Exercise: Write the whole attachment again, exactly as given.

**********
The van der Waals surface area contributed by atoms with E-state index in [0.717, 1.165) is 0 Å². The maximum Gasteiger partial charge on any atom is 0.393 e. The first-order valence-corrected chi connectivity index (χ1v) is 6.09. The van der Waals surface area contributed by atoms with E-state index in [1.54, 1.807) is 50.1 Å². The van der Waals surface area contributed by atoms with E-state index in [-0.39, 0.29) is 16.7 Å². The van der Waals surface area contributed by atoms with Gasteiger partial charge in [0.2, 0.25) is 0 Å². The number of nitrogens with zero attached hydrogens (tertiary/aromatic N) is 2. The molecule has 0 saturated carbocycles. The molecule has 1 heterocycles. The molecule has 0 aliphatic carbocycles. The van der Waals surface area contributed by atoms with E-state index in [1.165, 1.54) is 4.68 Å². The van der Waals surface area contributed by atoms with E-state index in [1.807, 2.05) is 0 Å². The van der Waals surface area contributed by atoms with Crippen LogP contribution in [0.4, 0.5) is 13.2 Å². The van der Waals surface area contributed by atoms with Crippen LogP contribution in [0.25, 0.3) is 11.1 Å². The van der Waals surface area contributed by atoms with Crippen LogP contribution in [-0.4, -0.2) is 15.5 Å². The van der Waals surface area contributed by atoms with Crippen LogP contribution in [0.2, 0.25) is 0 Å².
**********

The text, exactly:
The van der Waals surface area contributed by atoms with E-state index in [0.717, 1.165) is 0 Å². The maximum Gasteiger partial charge on any atom is 0.393 e. The first-order valence-corrected chi connectivity index (χ1v) is 6.09. The van der Waals surface area contributed by atoms with E-state index in [1.54, 1.807) is 50.1 Å². The van der Waals surface area contributed by atoms with E-state index in [-0.39, 0.29) is 16.7 Å². The van der Waals surface area contributed by atoms with Gasteiger partial charge in [0.2, 0.25) is 0 Å². The number of nitrogens with zero attached hydrogens (tertiary/aromatic N) is 2. The molecule has 0 saturated carbocycles. The molecule has 1 heterocycles. The molecule has 0 aliphatic carbocycles. The van der Waals surface area contributed by atoms with E-state index in [1.165, 1.54) is 4.68 Å². The van der Waals surface area contributed by atoms with E-state index in [1.807, 2.05) is 0 Å². The van der Waals surface area contributed by atoms with Crippen LogP contribution in [0.4, 0.5) is 13.2 Å². The van der Waals surface area contributed by atoms with Crippen LogP contribution in [0.25, 0.3) is 11.1 Å². The van der Waals surface area contributed by atoms with Crippen LogP contribution in [-0.4, -0.2) is 15.5 Å². The van der Waals surface area contributed by atoms with Crippen LogP contribution in [0.2, 0.25) is 0 Å².